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Biodegradable polymer composites : synthesis, properties and application in water purification

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dc.contributor.advisor Prof. B.B. Mamba, Dr. A.K. Mishra, Dr. S.B. Mishra, Dr. J.M. Thwala en_US
dc.contributor.author Vilakati, Gcina Doctor
dc.date.accessioned 2012-05-02T07:29:01Z
dc.date.available 2012-05-02T07:29:01Z
dc.date.issued 2012-05-02
dc.date.submitted 2011
dc.identifier.uri http://hdl.handle.net/10210/4672
dc.description M.Sc. en_US
dc.description.abstract The addition of lignocellulosic fibres to thermoplastic polymers is known to increase the toughness of the polymers but it compromises the tensile strength. On the other hand, inorganic fillers like TiO2 are known to improve the tensile strength of polymers. These plant fibres have been used as adsorbents of metal pollutants in water. Best results were obtained when such materials were ground to fine powder but due to low density, the fibres float and form aggregates in water. Being highly biodegradable in nature makes plant fibres unsuitable for water treatment over lengthy periods of time. They cannot be used as standalone materials. Mixing these adsorbents with polymers, which cannot only act as support for the adsorbents but also disperse the fibres within it thus preventing leaching, is a cause for concern. This study was aimed at fabricating plant fibre-polymer composites that will have improved mechanical and thermal properties. These composites were to be tested for their ability to be used as metal ion adsorbents. The composites were fabricated using a melt-mix compounding method. Two thermoplastic polymers, EVA and PCL were each mixed with either lignin or SCB and TiO2 in different ratios. A rheomex mixer coupled with a single screw extruder which was attached to a sheet die was used to synthesise the composites. TGA and DSC were used for thermal propagation while the mechanical properties were investigated using an instron. Metal ion adsorption measurements were analysed using an atomic absorption spectrometer (AAS). These adsorbents were used to remove Cr(VI), Cr(III) and Pb(II), varying different environmental parameters like pH, concentration, time and adsorbent at constant temperature. The reinforcing effect of both lignin and SCB resulted to poor thermal and mechanical properties. This was shown by a decrease in onset degradation temperature and the tensile and toughness of the composites compared to the neat polymers. The incorporation of TiO2 on SCB-EVA composites, however, improved the mechanical strength and resulted in a thermally stable composite compared to counterpart composites without TiO2. This observation was surpassed at high filler loading as the addition of TiO2 resulted in a decrease of the properties. For the tensile strength, neat EVA recorded 11.35 MPa while 2% TiO2-EVA registered 12.49 MPa for example. For the same composite, the onset degradation temperature for EVA was 353 oC but shifted to 368 oC after the addition of TiO2. At higher filler loading, no effect was observed when adding TiO2. en_US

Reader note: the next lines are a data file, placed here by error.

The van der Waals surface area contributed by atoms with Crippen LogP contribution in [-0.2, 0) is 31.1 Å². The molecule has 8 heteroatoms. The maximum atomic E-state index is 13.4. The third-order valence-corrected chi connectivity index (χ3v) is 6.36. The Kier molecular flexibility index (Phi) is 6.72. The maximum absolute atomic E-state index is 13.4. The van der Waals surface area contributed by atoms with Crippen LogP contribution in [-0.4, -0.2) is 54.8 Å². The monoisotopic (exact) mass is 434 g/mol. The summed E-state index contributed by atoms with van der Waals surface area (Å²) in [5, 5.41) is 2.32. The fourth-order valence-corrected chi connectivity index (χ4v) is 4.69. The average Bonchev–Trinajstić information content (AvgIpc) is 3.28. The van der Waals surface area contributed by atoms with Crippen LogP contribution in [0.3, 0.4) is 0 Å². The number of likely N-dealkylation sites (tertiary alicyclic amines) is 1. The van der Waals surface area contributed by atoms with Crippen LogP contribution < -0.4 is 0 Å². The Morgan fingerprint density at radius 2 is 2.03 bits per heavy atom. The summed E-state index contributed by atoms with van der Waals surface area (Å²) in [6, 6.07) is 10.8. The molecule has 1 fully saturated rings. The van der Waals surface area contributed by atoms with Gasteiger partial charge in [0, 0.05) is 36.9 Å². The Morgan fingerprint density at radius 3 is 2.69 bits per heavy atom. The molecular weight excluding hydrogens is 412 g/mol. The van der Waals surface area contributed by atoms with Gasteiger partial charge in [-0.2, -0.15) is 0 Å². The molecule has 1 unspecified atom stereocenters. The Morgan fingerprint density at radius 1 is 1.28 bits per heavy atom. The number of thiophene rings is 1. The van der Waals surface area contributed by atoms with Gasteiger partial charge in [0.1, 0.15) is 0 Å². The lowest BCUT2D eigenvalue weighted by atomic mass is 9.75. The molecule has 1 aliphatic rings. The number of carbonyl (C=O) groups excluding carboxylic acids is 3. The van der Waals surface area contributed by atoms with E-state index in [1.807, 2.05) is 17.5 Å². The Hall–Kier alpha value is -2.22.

dc.language.iso en en_US
dc.subject Polymer biodegradation en_US
dc.subject Water purification en_US
dc.subject Biodegradation
dc.subject Composite materials
dc.subject Polymer deterioration
dc.subject Water purification
dc.subject Heavy metals - Absorption and adsorption
dc.title Biodegradable polymer composites : synthesis, properties and application in water purification en_US
dc.type Thesis en_US


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